Social Wellbeing

‘The Jōbu Social 6’

Humans have a need to belong: “a pervasive drive to form and maintain at least a minimum quantity of lasting, positive, and impactful interpersonal relationships” Baumeister and Leary (1995)

The optimum group size for fostering social wellbeing, is 6

Size matters!

The optimum group size for fostering social wellbeing is 6. Group size of 4 – 7 also has a positive impact with some estimates up to 12. Less than 4 reduces diversity and social capital although can still provide strong cohesion and trust. Working out with a buddy or two is much more effective than working out alone. Over 7 in the group is more likely to lead to less cohesion, cliques, ‘social loafing’, less individual commitment & responsibility and reduced levels of trust.

As groups grow, some individuals face the prospect of losing their voice and having their contributions ignored. In turn, individuals within the group are less likely to feel the group is cohesive, will likely report lower trust in fellow group members, and are less likely to exhibit commitment to the group as a unit.

Social support from friends and family and having companions for activity have consistently emerged as important influencers on physical activity participation. Evidence has shown that greater levels of social capital, social cohesion, trust, and sense of community are associated with greater participation in physical activity.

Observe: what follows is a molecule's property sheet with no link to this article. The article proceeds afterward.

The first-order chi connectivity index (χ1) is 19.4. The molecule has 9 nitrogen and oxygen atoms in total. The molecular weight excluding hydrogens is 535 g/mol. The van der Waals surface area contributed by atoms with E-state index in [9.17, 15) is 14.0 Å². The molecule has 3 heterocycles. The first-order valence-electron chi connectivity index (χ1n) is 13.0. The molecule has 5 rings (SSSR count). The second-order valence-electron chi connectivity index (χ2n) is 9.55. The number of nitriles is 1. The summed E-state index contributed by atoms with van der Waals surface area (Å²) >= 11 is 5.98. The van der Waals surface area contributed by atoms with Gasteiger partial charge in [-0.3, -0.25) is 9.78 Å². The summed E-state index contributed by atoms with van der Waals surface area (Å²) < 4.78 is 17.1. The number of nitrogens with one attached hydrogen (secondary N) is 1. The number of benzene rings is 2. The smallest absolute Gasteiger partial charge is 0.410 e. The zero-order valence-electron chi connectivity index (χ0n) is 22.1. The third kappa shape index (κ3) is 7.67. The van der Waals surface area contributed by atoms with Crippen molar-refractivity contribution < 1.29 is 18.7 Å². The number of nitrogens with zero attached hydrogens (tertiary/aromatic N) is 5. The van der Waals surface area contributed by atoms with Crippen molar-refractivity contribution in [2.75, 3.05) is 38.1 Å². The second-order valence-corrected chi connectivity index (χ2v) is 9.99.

Social capital

People are defined not only by their traits, preferences, interests, likes, and dislikes, but also by their friendships, social roles, family connections, and group memberships. Improving peoples social capital improves their quality of life.

As long as physical activity improves cooperation among individuals, they also improve efficiency in society. Therefore it is important for Trainers to form groups and direct team exercises. Interventions like this substantially increase social capital that includes sense of connectedness, collective efficacy, social engagement, acceptance of other groups, and improved social infrastructures.

Sport England’s Sport Outcomes Evidence Review  found that sport & physical activity leads to social and community development through: bringing people from different backgrounds together; improving levels of cohesion and social capital; improving a sense of belonging; increasing levels of social trust.